We are living at a time in history when massive volumes of information are quickly accessible. Any topic is open for comment. Anyone may contribute information, misinformation, or personal opinion to that accumulation of data and transfer it instantly worldwide through cyberspace as fact.
Much of the material we read is politicized, opinionated and incorrect. Some of it is purposefully distorted to provoke controversy and raise ire.
Unfortunately, the ‘Christian’ demographic is not immune from responding and adding to this proliferation of mistruth, half-truth, and fearmongering. Social media platforms have created a ‘fishbowl’ environment where church leaders banter and battle relentlessly, back-and-forth, while the skeptical, unbelieving public watches and mocks.
We can do little to regulate the rhetoric of others, but we are responsible for the views we personally express, and the views of others which we endorse and repeat. A big part of maturation in the Christian faith is the discipline of self-censorship. We need it now more than ever!
Here are a few guidelines I have tried to follow. They are anchored in the words of James. My dear brothers and sisters, take note of this: Everyone should be quick to listen, slow to speak and slow to become angry. (James 1:19)
Here Is A Little Test I Try To Apply Before I Post Or Re-Post: When I post or publicize my own thoughts or propagate the thoughts of another:
Do they add fuel to a controversy, or do they offer steps towards a reconciliatory solution? We have been given the ministry of reconciliation: man to God and man to man. Life and death lie in the power of the tongue. (Proverbs 18:21)
Do they graciously address an issue, or do they attack a person(s)? We are instructed by Scripture to esteem others better than ourselves. We, too, are only forgiven sinners. We must remember that we will be judged with the same measure with which we mete out judgement. (Matthew 7:2) - (scary thought).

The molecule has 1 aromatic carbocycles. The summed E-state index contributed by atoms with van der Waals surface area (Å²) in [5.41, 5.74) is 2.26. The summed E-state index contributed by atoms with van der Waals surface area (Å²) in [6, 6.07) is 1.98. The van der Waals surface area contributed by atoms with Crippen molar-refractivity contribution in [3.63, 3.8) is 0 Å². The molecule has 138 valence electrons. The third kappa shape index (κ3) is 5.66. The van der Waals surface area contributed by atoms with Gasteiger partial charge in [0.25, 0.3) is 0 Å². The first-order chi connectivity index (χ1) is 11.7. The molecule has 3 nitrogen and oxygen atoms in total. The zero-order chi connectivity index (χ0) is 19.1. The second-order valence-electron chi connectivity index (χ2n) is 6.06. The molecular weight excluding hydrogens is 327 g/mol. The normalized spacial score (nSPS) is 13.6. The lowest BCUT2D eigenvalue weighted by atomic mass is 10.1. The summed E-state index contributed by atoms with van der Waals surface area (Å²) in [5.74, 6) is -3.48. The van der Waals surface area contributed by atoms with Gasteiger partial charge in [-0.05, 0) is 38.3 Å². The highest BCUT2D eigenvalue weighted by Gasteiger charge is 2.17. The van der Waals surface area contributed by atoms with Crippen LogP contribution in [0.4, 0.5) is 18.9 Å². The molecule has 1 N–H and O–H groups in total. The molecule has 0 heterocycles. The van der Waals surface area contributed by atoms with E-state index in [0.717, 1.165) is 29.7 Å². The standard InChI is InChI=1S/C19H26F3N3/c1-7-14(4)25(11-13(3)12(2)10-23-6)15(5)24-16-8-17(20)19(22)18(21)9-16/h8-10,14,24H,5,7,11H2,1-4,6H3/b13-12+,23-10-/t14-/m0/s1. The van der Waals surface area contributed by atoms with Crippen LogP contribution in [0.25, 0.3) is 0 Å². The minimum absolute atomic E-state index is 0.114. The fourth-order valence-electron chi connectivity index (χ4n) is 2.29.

Do they come from a fully informed and well-researched source? How have I decided that these thoughts I have, or this article I want to re-post, are grounded in fact? Paul clearly tells us to avoid vain philosophies and foolish arguments and bearing false witness is included in the decalogue.
Do they reflect what Jesus would say if He were addressing the issue (or would He even bother to address the issue)? We are to be the Voice of Christ to the world, representing His Kingdom. His is a Kingdom of love and light and life. Does my contribution to the issue reflect the values of Christ’s Kingdom? Do they bring Christ’s light to an issue, are they spoken in love and words of life?
Do they only provide a vent for my angst and frustration or are they shared from a desire to help others who may be seeking truth? What response will they engender in the reader? Will they point the reader to Jesus? Guide me in your truth and teach me, for you are God my Savior, and my hope is in you all day long. (Psalm 25:5)
Have I honestly prayed about this, asking the Lord if these thoughts would glorify and honour Him? If the chief end of man is to glorify God, it needs to start first with my thoughts and then be followed through by my words.
In applying these simple rules to those items, I would like to contribute to or duplicate on social media platforms, I have discovered that I will hit send far less frequently. Although I still mess up from time to time, I really do want my conversation to be gracious and attractive so that (I) will have the right response for everyone. (Colossians 4:6)